Harry Potter is not the only one to have an invisible cloak. Scientists at the University of Rochester have created an invisible cloak and guess what? Without any magic!
The researchers have developed an optical illusion device, which they refer as an invisibility cloak or Rochester Cloak, with the help of easily available lenses. The invisibility cloak can make objects disappear using simple principles of physics.
John Howell, a physics professor at the University of Rochester, and Joseph Choi, a doctoral student at the university, reveal that they have made the Rochester Cloak for about $1,000 and they think that it can be created at a cheaper price.
Harry Potter's invisibility cloak is believed to have inspired many scientists to research on invisibility cloaks. Howell and Choi may have created the Rochester Cloak, which has the ability to hide objects, but it does not work in the same way as Harry Potter's.
Howell and Choi explain that they have developed a combination that includes four standard lenses. The device made of these four lenses has the ability to hide an object from an optimal viewing angle of a viewer.
"This is the first device that we know of that can do three-dimensional, continuously multidirectional cloaking, which works for transmitting rays in the visible spectrum," says Choi.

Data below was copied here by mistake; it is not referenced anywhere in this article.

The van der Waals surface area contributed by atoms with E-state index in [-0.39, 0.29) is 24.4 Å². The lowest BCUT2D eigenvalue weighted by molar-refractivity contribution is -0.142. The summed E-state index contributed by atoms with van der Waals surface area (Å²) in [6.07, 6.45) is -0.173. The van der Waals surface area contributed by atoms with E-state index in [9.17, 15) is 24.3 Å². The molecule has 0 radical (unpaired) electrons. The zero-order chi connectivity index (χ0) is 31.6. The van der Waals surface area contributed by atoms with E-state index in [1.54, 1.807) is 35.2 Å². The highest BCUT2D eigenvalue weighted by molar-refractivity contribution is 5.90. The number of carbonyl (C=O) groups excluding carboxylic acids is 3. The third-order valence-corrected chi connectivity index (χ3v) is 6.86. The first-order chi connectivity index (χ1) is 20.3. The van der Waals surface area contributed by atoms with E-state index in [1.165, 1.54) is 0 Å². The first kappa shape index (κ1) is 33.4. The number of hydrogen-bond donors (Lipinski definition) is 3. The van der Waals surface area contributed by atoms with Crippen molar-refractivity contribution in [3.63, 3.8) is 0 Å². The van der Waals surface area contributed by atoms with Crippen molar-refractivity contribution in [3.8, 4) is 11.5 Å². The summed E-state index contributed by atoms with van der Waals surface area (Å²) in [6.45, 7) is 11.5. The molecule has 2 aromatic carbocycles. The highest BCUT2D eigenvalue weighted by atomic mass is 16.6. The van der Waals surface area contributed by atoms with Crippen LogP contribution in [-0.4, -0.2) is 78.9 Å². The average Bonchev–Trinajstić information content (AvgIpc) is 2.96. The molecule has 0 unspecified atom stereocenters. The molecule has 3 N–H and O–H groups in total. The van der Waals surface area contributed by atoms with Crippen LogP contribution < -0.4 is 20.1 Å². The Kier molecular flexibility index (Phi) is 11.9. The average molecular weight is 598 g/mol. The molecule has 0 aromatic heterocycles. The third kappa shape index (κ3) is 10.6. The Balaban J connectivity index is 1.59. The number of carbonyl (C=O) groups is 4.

Howell revealed that cloaking designs made by other scientists work well only when a viewer looks at an object straight. However, if the viewer changes the viewing angle even slightly then the object becomes visible. Choi explains that prior cloaking devices may shift the background drastically, which makes the presence of a cloaking device very obvious.
The scientists revealed that to develop a cloaking device, which can hide an object as well as not affect the background, they had to determine the type of the lens and its power. The scientists also had to understand the distance needed to separate the lenses to achieve invisibility. Howell revealed that their cloaking device can hide objects and viewers can also change their angle of view.
"There was no discontinuity in the grid lines behind the cloaked object, compared to the background, and the grid sizes (magnification) matched," explained the researchers.
Howell and Choi suggest that the cloaking device technology may be applied in larger scale using bigger lenses. The cloaking device can also be applied in many fields. The scientists suggest that the technology can be used by a surgeon who can effectively look via his hands to see what he is operating. The technology can also be helpful for drivers who want to see through bling spots.
Check out a short video clip of the cloaking device.